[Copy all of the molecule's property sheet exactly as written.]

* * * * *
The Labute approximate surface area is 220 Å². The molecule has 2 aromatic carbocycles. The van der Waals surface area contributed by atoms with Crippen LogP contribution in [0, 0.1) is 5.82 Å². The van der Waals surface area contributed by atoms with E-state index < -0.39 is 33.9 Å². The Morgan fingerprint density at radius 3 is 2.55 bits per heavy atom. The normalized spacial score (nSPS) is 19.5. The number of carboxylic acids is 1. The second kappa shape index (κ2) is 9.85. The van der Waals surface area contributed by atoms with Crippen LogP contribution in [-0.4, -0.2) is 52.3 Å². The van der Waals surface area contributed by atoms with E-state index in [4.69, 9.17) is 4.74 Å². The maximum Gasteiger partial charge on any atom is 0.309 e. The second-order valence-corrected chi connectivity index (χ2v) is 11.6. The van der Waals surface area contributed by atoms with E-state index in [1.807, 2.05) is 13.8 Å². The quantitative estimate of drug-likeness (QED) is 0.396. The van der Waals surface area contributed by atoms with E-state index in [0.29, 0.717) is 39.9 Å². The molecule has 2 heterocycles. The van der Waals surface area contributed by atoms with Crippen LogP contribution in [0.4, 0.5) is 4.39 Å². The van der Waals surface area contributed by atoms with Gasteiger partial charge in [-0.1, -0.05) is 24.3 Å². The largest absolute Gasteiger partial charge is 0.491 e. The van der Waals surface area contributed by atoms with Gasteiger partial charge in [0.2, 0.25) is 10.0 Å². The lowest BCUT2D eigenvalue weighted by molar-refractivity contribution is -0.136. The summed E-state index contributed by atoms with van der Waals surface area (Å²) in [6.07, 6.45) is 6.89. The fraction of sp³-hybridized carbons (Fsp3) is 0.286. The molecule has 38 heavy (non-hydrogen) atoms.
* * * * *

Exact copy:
The Labute approximate surface area is 220 Å². The molecule has 2 aromatic carbocycles. The van der Waals surface area contributed by atoms with Crippen LogP contribution in [0, 0.1) is 5.82 Å². The van der Waals surface area contributed by atoms with E-state index < -0.39 is 33.9 Å². The Morgan fingerprint density at radius 3 is 2.55 bits per heavy atom. The normalized spacial score (nSPS) is 19.5. The number of carboxylic acids is 1. The second kappa shape index (κ2) is 9.85. The van der Waals surface area contributed by atoms with Crippen LogP contribution in [-0.4, -0.2) is 52.3 Å². The van der Waals surface area contributed by atoms with E-state index in [4.69, 9.17) is 4.74 Å². The maximum Gasteiger partial charge on any atom is 0.309 e. The second-order valence-corrected chi connectivity index (χ2v) is 11.6. The van der Waals surface area contributed by atoms with E-state index in [1.807, 2.05) is 13.8 Å². The quantitative estimate of drug-likeness (QED) is 0.396. The van der Waals surface area contributed by atoms with E-state index in [0.29, 0.717) is 39.9 Å². The molecule has 2 heterocycles. The van der Waals surface area contributed by atoms with Crippen LogP contribution in [0.4, 0.5) is 4.39 Å². The van der Waals surface area contributed by atoms with Gasteiger partial charge in [-0.1, -0.05) is 24.3 Å². The largest absolute Gasteiger partial charge is 0.491 e. The van der Waals surface area contributed by atoms with Gasteiger partial charge in [0.2, 0.25) is 10.0 Å². The lowest BCUT2D eigenvalue weighted by molar-refractivity contribution is -0.136. The summed E-state index contributed by atoms with van der Waals surface area (Å²) in [6.07, 6.45) is 6.89. The fraction of sp³-hybridized carbons (Fsp3) is 0.286. The molecule has 38 heavy (non-hydrogen) atoms.